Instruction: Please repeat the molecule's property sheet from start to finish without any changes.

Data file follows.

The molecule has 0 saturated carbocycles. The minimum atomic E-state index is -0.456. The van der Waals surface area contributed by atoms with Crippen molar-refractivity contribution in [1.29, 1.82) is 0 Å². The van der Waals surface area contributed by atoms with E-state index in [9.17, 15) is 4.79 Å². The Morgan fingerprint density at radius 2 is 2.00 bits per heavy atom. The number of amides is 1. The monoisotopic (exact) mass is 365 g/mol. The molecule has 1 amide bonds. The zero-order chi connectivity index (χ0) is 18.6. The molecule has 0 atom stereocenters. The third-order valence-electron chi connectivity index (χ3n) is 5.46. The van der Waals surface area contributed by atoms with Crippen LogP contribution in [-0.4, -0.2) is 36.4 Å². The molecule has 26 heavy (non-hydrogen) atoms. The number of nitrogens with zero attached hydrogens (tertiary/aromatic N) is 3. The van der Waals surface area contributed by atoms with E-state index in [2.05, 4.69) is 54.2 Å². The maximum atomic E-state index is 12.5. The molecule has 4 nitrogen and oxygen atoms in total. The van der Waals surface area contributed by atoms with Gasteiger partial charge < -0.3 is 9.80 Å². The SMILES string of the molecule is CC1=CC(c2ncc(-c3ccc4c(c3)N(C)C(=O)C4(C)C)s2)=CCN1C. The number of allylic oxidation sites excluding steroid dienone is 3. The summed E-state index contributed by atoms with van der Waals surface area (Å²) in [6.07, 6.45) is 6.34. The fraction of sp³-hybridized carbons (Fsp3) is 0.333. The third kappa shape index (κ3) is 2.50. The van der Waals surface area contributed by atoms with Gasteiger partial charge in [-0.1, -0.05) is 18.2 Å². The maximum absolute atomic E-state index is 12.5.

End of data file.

The molecule has 0 saturated carbocycles. The minimum atomic E-state index is -0.456. The van der Waals surface area contributed by atoms with Crippen molar-refractivity contribution in [1.29, 1.82) is 0 Å². The van der Waals surface area contributed by atoms with E-state index in [9.17, 15) is 4.79 Å². The Morgan fingerprint density at radius 2 is 2.00 bits per heavy atom. The number of amides is 1. The monoisotopic (exact) mass is 365 g/mol. The molecule has 1 amide bonds. The zero-order chi connectivity index (χ0) is 18.6. The molecule has 0 atom stereocenters. The third-order valence-electron chi connectivity index (χ3n) is 5.46. The van der Waals surface area contributed by atoms with Crippen LogP contribution in [-0.4, -0.2) is 36.4 Å². The molecule has 26 heavy (non-hydrogen) atoms. The number of nitrogens with zero attached hydrogens (tertiary/aromatic N) is 3. The van der Waals surface area contributed by atoms with E-state index in [2.05, 4.69) is 54.2 Å². The maximum atomic E-state index is 12.5. The molecule has 4 nitrogen and oxygen atoms in total. The van der Waals surface area contributed by atoms with Gasteiger partial charge < -0.3 is 9.80 Å². The SMILES string of the molecule is CC1=CC(c2ncc(-c3ccc4c(c3)N(C)C(=O)C4(C)C)s2)=CCN1C. The number of allylic oxidation sites excluding steroid dienone is 3. The summed E-state index contributed by atoms with van der Waals surface area (Å²) in [6.07, 6.45) is 6.34. The fraction of sp³-hybridized carbons (Fsp3) is 0.333. The third kappa shape index (κ3) is 2.50. The van der Waals surface area contributed by atoms with Gasteiger partial charge in [-0.1, -0.05) is 18.2 Å². The maximum absolute atomic E-state index is 12.5.